The streets of Hanoi are filled with motorcyclists. They ride everywhere: when you walk on the sidewalk, someone silently approaches from behind and skillfully overtakes. They ride in any weather. When it rains, no problem: they put on a raincoat and continue riding.

Fortunately, there are no tuk-tuks in the country, which I hate so much. There are only rickshaws for entertaining tourists.

There are plenty of scams in Vietnam. A taxi driver picked up somewhere in a tourist area and seating you in the back seat will most likely discreetly add an extra zero to the meter by the end of the trip; a passing motorcyclist will effortlessly snatch the loosely hanging bag from your shoulder.

This fruit vendor first poses cutely for the camera, and then cheerfully puts her arm around me and persistently gestures, “Give me the camera, I’ll take a picture of you!” It’s good that I don’t like having my picture taken.

However, stealing typically doesn’t go any further. Vietnam is quite safe, so you can confidently visit the local slums.

In general, slums are not an offensive term but rather a specific term. Slums refer to areas of a city consisting of self-built housing. Typically, life in slums is not regulated by the government: the population size is unknown, the construction is spontaneous, and sanitation and electricity are either absent or improvised.

Therefore, formally speaking, there are no slums in Hanoi. However, there are areas that closely resemble slums. The construction here is so dense, and the balconies of neighboring houses are tightly attached to each other, creating such darkness that even at noon it feels pitch black.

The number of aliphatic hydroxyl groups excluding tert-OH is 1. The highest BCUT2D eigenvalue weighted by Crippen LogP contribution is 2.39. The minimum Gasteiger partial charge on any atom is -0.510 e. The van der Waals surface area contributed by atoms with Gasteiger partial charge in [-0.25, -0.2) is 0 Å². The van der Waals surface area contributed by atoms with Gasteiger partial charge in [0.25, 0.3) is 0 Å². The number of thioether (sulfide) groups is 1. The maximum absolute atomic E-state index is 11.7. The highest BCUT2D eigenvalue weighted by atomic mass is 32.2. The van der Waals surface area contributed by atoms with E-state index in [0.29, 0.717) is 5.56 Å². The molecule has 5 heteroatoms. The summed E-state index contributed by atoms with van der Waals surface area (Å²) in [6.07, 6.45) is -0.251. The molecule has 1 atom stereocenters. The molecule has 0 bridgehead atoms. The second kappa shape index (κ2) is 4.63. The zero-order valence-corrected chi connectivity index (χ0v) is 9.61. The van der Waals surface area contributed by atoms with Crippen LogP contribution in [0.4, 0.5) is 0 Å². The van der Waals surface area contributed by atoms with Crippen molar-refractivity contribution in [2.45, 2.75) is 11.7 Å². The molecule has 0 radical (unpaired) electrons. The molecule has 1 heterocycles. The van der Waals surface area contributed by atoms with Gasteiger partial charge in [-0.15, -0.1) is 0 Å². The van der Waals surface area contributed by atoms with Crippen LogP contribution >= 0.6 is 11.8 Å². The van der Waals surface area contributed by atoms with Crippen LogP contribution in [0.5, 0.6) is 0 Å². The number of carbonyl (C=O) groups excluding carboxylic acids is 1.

The apartment units open directly onto the alleyways. Vietnamese people take off their shoes right at the threshold, placing their flip-flops neatly on the steps.

Residents of the upper floors make their way home using narrow staircases.

The slum houses are connected to each other through various passages, bridges, or rooftops.

Moreover, the architecture itself is stereotypically amusing. The most expensive place for construction is along the road. The wider the house, the more expensive it is. Therefore, in Vietnam, they started building extremely narrow houses that extend many meters deep.

Later, due to expensive land and the constantly growing population, new floors began to be added to these narrow houses. Naturally, no one cared about preserving the historical appearance of the buildings. Besides, it was impossible to do so. Therefore, the additional structures were made from whatever materials were available, typically using iron sheets and low-quality concrete.

Now every other house in Hanoi looks like who knows what.

Complete chaos. Literally house upon house.

The most frightening thing is when houses alternate in height: bare concrete walls without windows jut out sideways.

Trade flourishes in the alleyways. Shops open right next to apartments, similar to India and the Middle East.

They mainly sell vegetables, meat, and live poultry.

Somewhere among these clusters of houses, with narrow winding alleys that are not shown on every map, and where satellite signals are barely accurate within twenty meters, lies a memorial from the war era — a downed American B-52 bomber.

The wreckage of the airplane, from which little remains, is partially submerged in the water of one of the local ponds. By the way, around this small lake, you can find the wealthiest and most decent houses in the slums.